The incumbent President of Liberia, George Weah has towed the path of peace after he was defeated in the country’s history-making presidential run-off election.
The former world football best player fell short following a tight race between him and former vice president Joseph Boakai.
The toe-to-toe affair had seen President George with a slim lead of 43.8% of the vote while Mr Boakai gave him a close marking with 43.5%, in the first round of elections on October 10th.
To emerge victorious, a candidate must garner more than 50% of the votes. So, the country’s Election Commission fixed November 14th for the run-off elections which Mr Joseph edged him with just over 20,000.
After learning of his fate, President George was said to have placed a call to his incoming successor – Boakai to congratulate him. Also, both candidates attended a church service on Sunday Monrovia, where they addressed their supporters, George said: “We would not have been in church today if I had done what others wanted me to do,” said the president, who will step down in January. Adding that: “We cannot also blame ourselves for not getting victory, it is a learning curve.”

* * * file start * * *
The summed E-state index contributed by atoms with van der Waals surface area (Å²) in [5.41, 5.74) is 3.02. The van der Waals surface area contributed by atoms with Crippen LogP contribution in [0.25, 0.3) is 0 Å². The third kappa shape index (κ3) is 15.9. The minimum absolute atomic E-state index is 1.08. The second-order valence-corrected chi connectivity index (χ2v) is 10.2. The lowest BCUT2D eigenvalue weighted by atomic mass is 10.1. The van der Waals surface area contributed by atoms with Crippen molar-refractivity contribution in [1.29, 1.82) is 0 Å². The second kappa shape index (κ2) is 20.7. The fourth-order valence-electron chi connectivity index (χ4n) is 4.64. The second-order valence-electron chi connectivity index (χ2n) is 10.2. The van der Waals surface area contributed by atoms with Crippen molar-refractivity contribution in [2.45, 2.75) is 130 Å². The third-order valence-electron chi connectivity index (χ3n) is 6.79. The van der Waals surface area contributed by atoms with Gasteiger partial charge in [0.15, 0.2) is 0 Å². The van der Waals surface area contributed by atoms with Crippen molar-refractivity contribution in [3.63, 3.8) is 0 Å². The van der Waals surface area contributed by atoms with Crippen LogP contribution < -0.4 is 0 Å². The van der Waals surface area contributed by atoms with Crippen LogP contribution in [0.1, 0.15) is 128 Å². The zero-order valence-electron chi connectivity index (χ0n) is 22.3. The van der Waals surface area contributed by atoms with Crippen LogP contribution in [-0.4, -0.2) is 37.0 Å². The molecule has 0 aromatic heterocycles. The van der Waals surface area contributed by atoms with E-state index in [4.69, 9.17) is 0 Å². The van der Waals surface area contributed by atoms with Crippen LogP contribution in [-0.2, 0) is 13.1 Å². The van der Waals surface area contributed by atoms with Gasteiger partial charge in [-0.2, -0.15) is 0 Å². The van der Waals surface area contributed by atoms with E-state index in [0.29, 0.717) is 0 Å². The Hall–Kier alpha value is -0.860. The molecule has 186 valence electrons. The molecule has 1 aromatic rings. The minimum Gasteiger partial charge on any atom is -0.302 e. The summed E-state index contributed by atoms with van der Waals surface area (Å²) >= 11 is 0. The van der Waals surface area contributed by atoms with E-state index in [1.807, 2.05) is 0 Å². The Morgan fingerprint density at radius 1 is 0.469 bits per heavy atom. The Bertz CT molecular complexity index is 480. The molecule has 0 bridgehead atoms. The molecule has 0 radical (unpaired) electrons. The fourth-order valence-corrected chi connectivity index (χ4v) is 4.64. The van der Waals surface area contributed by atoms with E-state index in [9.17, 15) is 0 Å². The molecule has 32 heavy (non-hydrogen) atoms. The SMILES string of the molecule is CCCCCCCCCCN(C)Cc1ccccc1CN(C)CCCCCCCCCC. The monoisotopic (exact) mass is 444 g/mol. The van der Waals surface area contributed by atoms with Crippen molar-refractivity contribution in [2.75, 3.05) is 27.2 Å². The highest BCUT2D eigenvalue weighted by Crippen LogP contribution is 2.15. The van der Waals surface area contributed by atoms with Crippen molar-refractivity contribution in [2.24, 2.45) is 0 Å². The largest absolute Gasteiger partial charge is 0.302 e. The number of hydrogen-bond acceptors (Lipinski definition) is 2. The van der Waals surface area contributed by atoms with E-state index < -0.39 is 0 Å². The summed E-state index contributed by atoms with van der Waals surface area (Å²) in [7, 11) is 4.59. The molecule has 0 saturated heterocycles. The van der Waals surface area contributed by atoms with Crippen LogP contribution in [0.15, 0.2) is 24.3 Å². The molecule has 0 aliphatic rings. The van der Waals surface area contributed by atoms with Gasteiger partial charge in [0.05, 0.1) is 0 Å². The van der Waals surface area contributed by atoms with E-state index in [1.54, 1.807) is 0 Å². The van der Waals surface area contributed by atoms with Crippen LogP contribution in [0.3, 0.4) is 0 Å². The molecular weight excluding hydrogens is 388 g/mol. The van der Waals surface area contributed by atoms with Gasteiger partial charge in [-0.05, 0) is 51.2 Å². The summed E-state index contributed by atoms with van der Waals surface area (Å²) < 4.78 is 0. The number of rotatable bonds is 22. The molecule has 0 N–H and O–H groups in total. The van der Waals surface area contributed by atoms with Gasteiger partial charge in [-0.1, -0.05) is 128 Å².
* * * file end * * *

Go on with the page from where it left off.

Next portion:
Weah’s departure from the government house and Boakai’s entry have been widely discussed in the media across Africa, including in Nigeria. While some people have praised Weah for conceding the election, others have pointed out that this is not uncommon in Africa.
His gesture is said to be similar to that of the former Nigeria president, Goodluck Jonathan, who wanted a second term in 2015 but accepted defeat when he lost out to former president Buhari in 2015.
Meanwhile, speaking to the BBC about his aims before the election, Mr Boakai explained that he wanted to focus on fighting corruption, boosting agricultural production, bringing down the cost of food, and improving the country’s roads.
He said: “Our people need to have a country that they can call their own, a country that they can respect and corruption has been an impediment.”
He promised there would be a “sword drawn against corruption”.
“In the first 100 days, we are going to make sure that no vehicle will be stuck in the mud in the country. That will affect the price of food and the health condition of the people.”
After losing the 2017 election, Mr Boakai was determined to try again.